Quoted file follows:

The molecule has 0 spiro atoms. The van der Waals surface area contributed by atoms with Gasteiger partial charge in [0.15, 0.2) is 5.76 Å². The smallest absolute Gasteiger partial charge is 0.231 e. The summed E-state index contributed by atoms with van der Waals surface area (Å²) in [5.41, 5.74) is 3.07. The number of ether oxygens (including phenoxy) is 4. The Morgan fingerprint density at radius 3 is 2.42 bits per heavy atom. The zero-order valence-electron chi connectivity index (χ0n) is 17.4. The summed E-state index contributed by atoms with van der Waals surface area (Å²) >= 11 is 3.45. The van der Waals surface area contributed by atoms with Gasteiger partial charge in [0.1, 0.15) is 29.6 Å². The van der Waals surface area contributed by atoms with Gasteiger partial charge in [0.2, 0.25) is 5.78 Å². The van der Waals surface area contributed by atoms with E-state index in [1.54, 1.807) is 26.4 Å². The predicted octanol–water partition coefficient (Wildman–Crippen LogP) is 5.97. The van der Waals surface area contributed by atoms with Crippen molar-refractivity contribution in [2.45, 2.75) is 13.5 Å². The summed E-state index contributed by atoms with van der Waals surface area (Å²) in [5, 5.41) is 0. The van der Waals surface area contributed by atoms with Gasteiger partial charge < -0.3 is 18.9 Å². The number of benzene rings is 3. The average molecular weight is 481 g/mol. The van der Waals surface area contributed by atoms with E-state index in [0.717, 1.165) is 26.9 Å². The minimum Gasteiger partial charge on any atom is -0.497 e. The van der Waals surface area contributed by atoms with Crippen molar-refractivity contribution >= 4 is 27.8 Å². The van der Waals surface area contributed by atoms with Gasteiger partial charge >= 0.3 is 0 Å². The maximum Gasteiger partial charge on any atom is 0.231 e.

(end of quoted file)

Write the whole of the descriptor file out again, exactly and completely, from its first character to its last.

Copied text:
The molecule has 0 spiro atoms. The van der Waals surface area contributed by atoms with Gasteiger partial charge in [0.15, 0.2) is 5.76 Å². The smallest absolute Gasteiger partial charge is 0.231 e. The summed E-state index contributed by atoms with van der Waals surface area (Å²) in [5.41, 5.74) is 3.07. The number of ether oxygens (including phenoxy) is 4. The Morgan fingerprint density at radius 3 is 2.42 bits per heavy atom. The zero-order valence-electron chi connectivity index (χ0n) is 17.4. The summed E-state index contributed by atoms with van der Waals surface area (Å²) >= 11 is 3.45. The van der Waals surface area contributed by atoms with Gasteiger partial charge in [0.1, 0.15) is 29.6 Å². The van der Waals surface area contributed by atoms with Gasteiger partial charge in [0.2, 0.25) is 5.78 Å². The van der Waals surface area contributed by atoms with E-state index in [1.54, 1.807) is 26.4 Å². The predicted octanol–water partition coefficient (Wildman–Crippen LogP) is 5.97. The van der Waals surface area contributed by atoms with Crippen molar-refractivity contribution in [2.45, 2.75) is 13.5 Å². The summed E-state index contributed by atoms with van der Waals surface area (Å²) in [5, 5.41) is 0. The van der Waals surface area contributed by atoms with Gasteiger partial charge < -0.3 is 18.9 Å². The number of benzene rings is 3. The average molecular weight is 481 g/mol. The van der Waals surface area contributed by atoms with E-state index in [0.717, 1.165) is 26.9 Å². The minimum Gasteiger partial charge on any atom is -0.497 e. The van der Waals surface area contributed by atoms with Crippen molar-refractivity contribution >= 4 is 27.8 Å². The van der Waals surface area contributed by atoms with Gasteiger partial charge >= 0.3 is 0 Å². The maximum Gasteiger partial charge on any atom is 0.231 e.